Last week Z-boy decided he liked cherries. He decided this at a friend’s house, where he somehow discovered the joy of spitting out the pits. (The previous day, he rejected cherries when offered at home, in part because of the pits!) Inspired by his big brother, T-boy now eats cherries, too (although I have to pit his). So now I have competition for my cherries – I might have to start buying 3 quarts! Cherry season has been going since early July or maybe late June, but I fear the season will end too soon (and I’m afraid to ask). But there’s still a few more varieties of plums to work through, and some more peach varieties (not to mention the nectarines that rival the ones I ate while working at Yellowstone) before we launch into apple season, so I think we’ll be in stone fruit heaven for a few more weeks. Now if we could just convince C-boy to join us…
15 August 2006
A few weeks ago, Z-boy turned to me in the kitchen one night and said: “Tell me the truth. Do you put on heelys and skate around the house after I go to bed?” Where this came from, I have no idea, but after assuring him I did not, he proceeded to ask “Do you have any other secrets you’re hiding from me?”
Z-boy has been obsessed with skateboarding for months now, so Jonski Papa read him the biography of a current skateboard phenom, Andy Mac. Although they’ve been visiting various skateboard parks in this part of the state this summer (Z-boy on his skateboard, C-boy on inline skates), T-boy usually stays home. He’s too little for skate parks, plus he still needs someone to hold him up while skating. So I was surprised while planning a trip to the library the other day when T-boy insisted he get a book about Andy Mac. I dutifully found the book, and let him carry it on the way home. He showed it to his dad and proudly announced “We got a book about Andy Mac!” “Oh. What does Andy Mac do?” his dad asked (expecting to hear something along the lines of “ride a skateboard”. “He drops in!” T-boy replied. The title of the book, in case you didn’t follow the link, is Dropping In With Andy Mac (‘dropping in’ is the name of a particular skateboard trick).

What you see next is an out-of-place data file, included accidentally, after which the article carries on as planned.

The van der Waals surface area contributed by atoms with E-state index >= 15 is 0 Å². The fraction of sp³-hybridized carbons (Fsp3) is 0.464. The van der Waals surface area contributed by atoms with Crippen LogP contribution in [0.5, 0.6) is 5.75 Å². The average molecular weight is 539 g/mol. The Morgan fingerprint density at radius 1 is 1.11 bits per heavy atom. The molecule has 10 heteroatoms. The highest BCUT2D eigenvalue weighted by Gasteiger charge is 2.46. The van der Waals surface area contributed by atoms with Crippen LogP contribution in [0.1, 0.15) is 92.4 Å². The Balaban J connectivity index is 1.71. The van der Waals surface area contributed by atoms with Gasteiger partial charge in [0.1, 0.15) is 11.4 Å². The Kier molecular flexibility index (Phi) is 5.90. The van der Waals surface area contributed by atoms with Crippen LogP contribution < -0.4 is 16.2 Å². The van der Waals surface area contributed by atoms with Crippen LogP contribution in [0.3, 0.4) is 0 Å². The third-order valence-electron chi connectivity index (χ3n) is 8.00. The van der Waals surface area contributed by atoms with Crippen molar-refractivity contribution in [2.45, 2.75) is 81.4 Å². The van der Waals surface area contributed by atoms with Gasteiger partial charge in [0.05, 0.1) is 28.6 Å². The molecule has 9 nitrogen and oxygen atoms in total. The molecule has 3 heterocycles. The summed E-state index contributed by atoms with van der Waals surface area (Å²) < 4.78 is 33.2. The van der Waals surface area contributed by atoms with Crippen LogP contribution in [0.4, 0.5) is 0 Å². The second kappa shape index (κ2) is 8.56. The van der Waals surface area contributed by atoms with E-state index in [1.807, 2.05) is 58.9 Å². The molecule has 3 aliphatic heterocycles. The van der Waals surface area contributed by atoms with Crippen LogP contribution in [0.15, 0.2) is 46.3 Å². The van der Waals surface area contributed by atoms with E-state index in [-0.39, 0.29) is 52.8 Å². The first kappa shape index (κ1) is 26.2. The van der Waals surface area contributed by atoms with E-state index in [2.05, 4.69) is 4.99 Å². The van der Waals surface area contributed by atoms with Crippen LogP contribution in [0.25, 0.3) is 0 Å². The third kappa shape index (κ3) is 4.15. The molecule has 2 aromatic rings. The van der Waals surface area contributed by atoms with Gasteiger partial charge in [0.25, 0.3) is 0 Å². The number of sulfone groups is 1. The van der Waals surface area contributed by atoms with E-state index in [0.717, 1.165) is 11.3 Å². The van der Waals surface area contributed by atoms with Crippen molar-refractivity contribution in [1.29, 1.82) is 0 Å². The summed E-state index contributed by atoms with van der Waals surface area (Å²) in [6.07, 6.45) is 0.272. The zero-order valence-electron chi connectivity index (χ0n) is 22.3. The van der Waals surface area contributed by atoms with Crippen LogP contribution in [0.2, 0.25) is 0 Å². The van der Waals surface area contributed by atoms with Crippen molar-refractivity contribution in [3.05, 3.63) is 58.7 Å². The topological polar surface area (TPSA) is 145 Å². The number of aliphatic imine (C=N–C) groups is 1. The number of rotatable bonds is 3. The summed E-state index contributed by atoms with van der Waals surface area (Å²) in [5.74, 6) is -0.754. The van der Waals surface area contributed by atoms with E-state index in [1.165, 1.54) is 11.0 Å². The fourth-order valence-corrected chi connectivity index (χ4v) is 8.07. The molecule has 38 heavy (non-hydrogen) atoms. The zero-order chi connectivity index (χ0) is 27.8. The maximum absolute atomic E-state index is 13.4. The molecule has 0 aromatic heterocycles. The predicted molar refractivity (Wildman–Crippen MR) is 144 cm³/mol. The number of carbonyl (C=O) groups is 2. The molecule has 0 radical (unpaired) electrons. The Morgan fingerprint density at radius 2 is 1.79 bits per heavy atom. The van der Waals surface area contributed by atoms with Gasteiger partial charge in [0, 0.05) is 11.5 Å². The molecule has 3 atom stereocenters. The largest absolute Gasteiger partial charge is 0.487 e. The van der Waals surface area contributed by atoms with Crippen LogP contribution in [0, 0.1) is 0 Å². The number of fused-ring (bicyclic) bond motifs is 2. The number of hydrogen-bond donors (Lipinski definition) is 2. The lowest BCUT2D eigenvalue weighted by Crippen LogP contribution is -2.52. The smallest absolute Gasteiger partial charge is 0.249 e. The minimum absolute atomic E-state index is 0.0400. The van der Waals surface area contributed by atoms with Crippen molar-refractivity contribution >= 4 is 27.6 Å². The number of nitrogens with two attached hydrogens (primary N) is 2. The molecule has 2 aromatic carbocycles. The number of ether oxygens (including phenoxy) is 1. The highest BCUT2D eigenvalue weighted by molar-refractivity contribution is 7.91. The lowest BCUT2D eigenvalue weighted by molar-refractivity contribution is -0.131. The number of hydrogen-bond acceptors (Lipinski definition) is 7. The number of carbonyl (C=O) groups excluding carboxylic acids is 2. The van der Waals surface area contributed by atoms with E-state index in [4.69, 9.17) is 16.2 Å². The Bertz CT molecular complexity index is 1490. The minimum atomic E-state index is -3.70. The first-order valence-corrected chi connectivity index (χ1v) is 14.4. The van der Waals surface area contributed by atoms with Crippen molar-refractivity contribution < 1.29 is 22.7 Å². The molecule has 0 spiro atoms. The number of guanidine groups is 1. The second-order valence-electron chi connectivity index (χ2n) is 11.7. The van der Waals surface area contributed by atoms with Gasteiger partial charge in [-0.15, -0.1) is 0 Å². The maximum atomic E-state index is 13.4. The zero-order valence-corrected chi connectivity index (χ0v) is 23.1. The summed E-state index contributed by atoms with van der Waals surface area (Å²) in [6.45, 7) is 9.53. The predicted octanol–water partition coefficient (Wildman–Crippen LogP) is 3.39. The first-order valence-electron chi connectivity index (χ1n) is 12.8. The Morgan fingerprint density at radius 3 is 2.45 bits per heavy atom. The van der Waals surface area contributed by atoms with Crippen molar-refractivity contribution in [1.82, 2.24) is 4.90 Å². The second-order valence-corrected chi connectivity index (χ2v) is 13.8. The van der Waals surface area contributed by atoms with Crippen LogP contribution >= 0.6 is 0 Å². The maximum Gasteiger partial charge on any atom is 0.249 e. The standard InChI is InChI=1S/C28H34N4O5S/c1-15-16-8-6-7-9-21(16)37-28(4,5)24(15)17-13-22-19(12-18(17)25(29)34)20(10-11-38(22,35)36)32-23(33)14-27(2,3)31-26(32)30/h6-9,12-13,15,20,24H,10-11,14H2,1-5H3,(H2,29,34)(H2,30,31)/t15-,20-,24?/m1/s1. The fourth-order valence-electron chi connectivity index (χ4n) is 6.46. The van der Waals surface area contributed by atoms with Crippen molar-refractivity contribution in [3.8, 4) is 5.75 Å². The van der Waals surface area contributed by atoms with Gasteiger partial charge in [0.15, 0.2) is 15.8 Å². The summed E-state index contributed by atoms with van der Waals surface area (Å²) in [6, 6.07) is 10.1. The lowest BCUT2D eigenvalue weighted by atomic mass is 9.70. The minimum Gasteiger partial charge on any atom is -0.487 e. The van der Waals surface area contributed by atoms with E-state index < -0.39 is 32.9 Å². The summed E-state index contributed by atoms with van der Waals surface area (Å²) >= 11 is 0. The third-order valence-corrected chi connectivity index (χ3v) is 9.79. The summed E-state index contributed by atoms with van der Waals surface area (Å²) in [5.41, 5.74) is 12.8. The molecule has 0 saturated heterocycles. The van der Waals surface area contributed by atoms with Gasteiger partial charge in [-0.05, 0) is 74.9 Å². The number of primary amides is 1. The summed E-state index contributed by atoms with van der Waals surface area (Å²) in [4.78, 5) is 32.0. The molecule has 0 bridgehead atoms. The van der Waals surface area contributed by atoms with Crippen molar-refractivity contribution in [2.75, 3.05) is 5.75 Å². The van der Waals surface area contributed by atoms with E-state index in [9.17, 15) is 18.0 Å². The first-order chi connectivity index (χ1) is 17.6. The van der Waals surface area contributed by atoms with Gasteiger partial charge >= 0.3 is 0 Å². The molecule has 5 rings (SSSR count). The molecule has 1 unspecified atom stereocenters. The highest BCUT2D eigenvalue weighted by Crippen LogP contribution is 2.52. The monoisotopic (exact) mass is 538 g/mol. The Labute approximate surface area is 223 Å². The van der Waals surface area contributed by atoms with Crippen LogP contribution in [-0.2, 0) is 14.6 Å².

We also got 2 picture books about skateboarding on that same trip: Cosmo Zooms and Skateboard Mom. You can probably guess the plot of the latter book from the title (if you can’t, here it is: boy gets skateboard for his birthday, mom grabs it away and rushes out the door to show her stuff). But what got me was when we finished the book and I turned to the back cover and saw: “You better ask your mom what surprises she has up her sleeve…” Deja vu! Wasn’t Z-boy doing that just the week before? Eerie.
As it turns out, the author of this book used to be on an amateur skateboard team as a kid, and has founded The International Society of Skateboarding Moms which is “about making time for play, no matter your age.” I really wish I were better about making time for play, or had a more playful spirit, but I just don’t see myself stepping on a skateboard any time soon. A scooter is okay, but that’s about as extreme as I’m willing to go for the time being!
(And no, I’m not going to tell you what surprises I have up my sleeve – at least not today!)
14 August 2006
More great back formations from toddler minds:
At one point when C-boy was little, we branched out and added Kix to his prepared cereal repertoire. (They are, after all, kid-tested and mother-approved!) He decided that each little ball should be called a “kick”, as in “can I have one more kick?” (“kik”, perhaps?)
Ideally in our family, you change into “day clothes” before going downstairs in the morning. You definitely wear “day clothes” to go outside (exceptions: pajama shirts are allowed, especially if they are dearly beloved space-themed or otherwise cool; fleece footie pajamas have been allowed at times in winter). T-boy has decided that the singular form of “clothes” is “clo”, as in “I need a day clo shirt” or (more likely, in recent weeks) “I don’t like that clo!”